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Whilst all three recordings are consistent with what Marty considers to be a more faithful interpretation of K.550 with the last movement noticeably quicker than the first, what this also reveals is that the only recording that was published during Britten’s lifetime sits between the other two in terms of their tempi. The differences are admittedly subtle but I believe this is one of the strongest pieces of evidence that reveals why Britten might have been dissatisfied with the 1963 LSO recording; despite the slight difference in beats per minute between Recordings A and C, the opening tempo of the first movement of Recording A is noticeably slower than in C. It is plausible that Britten considered the first movement of Recording A as being too slow and the last movement of Recording B as too fast. There is no evidence to suggest that Recording B was ever intended to be released commercially, but bearing in mind that it was broadcast live on the radio and then a year later on BBC2 television, presumably Britten would have been in a position to reflect on both Recordings A and B at some stage, before making the 1968 recording that was published.

It is interesting to note that after the 1963 LSO recording he decided to perform the work prior to each subsequent recording. The first public performance was at the Lucerne Festival in Switzerland just months before the live radio broadcast was scheduled in 1964. He then chose to perform it again during the 1967 Aldeburgh Festival ahead of making the 1968 recording at the Maltings, which was published the same year. Considering his care with the tempos throughout K.550, as evidenced by his annotations, it is not surprising that the success of a performance, in Britten’s own mind at least, would have been largely down to the tempi that he established and how this fitted with the various inflections throughout the piece.

Of the annotations throughout the source material for K.550, Britten’s alteration of the dynamics are the most frequent. In both Sources A and B Britten often extends the printed dynamics, for instance changing a piano to pianissimo. At the other end of the spectrum (i.e. changing a forte to fortissimo) it is less common, but there are many more subtle changes to be found. I shall begin by looking at whether Britten’s stylistic traits that were discovered in K.478 might apply here, before considering what the dynamic markings might tell us about his approach to preparing a score.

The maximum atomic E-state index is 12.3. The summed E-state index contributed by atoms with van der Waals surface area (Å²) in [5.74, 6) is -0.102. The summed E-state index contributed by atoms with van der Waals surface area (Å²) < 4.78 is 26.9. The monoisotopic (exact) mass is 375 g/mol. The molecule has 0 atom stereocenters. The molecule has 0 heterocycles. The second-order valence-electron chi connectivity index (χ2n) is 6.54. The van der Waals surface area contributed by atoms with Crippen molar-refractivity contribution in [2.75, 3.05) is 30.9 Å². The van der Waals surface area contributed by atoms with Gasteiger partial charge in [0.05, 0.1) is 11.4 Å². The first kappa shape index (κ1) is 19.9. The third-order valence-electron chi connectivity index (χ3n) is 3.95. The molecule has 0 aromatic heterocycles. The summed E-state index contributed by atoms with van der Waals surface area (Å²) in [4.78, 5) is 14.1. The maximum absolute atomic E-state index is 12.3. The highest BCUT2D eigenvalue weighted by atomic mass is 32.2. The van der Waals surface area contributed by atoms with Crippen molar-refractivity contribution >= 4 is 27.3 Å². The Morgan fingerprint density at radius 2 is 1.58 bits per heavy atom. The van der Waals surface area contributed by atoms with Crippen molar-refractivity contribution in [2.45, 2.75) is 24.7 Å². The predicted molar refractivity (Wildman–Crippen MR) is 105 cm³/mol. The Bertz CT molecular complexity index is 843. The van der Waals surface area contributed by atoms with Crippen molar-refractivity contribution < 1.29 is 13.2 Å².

It was evident from K.478 that Britten would frequently use hairpins to shape a phrase, usually highlighting the registral peak or trough of the phrase with an increase in dynamics. This stylistic device continues in Britten’s annotations of K.550. In Sources A and B he frequently marks crescendo/diminuendo hairpins throughout the phrases; for example, the opening phrase in bb. 2-5 of Source A in the violins and this is replicated in Source B. These are not found in either editions of the NMA (Source D) and are therefore Britten’s own performance directions. A similar hairpin can be found in the next phrase between bb. 5-9 of both sources but Britten marks the second phrase to begin pianissimo in Source A (i.e. quieter than the first phrase). There appears to be a tick next to this, which may indicate that he deliberated over whether to play or at least begin the second phrase quieter than the first, and presumably decided to proceed with this interpretation at some stage. However, Britten does not adhere to this in any of the recordings; in fact, in Recordings A and C he does precisely the opposite by raising the dynamics in the second phrase. This is further supported by the crescendo under the cello and bass stave in b. 6 of Source A, which is not found in Source B.